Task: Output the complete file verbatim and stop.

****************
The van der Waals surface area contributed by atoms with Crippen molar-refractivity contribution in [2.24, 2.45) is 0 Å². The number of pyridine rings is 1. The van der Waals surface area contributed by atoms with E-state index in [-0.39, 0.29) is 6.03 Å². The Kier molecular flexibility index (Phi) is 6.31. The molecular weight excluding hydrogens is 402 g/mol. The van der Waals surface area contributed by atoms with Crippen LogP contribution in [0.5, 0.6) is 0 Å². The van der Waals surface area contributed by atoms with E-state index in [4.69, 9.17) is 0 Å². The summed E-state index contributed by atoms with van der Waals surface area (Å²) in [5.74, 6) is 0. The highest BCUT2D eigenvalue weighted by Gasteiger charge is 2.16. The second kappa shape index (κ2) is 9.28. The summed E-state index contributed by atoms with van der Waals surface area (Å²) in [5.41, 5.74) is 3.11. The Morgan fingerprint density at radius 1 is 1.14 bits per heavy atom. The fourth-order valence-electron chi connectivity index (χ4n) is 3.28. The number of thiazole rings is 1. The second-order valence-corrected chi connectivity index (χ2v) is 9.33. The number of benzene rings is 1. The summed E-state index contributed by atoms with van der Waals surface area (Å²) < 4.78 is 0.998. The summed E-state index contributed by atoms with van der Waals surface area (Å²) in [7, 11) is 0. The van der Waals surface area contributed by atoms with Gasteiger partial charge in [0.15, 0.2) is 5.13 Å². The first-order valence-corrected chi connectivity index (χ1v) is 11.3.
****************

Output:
The van der Waals surface area contributed by atoms with Crippen molar-refractivity contribution in [2.24, 2.45) is 0 Å². The number of pyridine rings is 1. The van der Waals surface area contributed by atoms with E-state index in [-0.39, 0.29) is 6.03 Å². The Kier molecular flexibility index (Phi) is 6.31. The molecular weight excluding hydrogens is 402 g/mol. The van der Waals surface area contributed by atoms with Crippen LogP contribution in [0.5, 0.6) is 0 Å². The van der Waals surface area contributed by atoms with E-state index in [4.69, 9.17) is 0 Å². The summed E-state index contributed by atoms with van der Waals surface area (Å²) in [5.74, 6) is 0. The highest BCUT2D eigenvalue weighted by Gasteiger charge is 2.16. The second kappa shape index (κ2) is 9.28. The summed E-state index contributed by atoms with van der Waals surface area (Å²) in [5.41, 5.74) is 3.11. The Morgan fingerprint density at radius 1 is 1.14 bits per heavy atom. The fourth-order valence-electron chi connectivity index (χ4n) is 3.28. The number of thiazole rings is 1. The second-order valence-corrected chi connectivity index (χ2v) is 9.33. The number of benzene rings is 1. The summed E-state index contributed by atoms with van der Waals surface area (Å²) < 4.78 is 0.998. The summed E-state index contributed by atoms with van der Waals surface area (Å²) in [7, 11) is 0. The van der Waals surface area contributed by atoms with Gasteiger partial charge in [0.15, 0.2) is 5.13 Å². The first-order valence-corrected chi connectivity index (χ1v) is 11.3.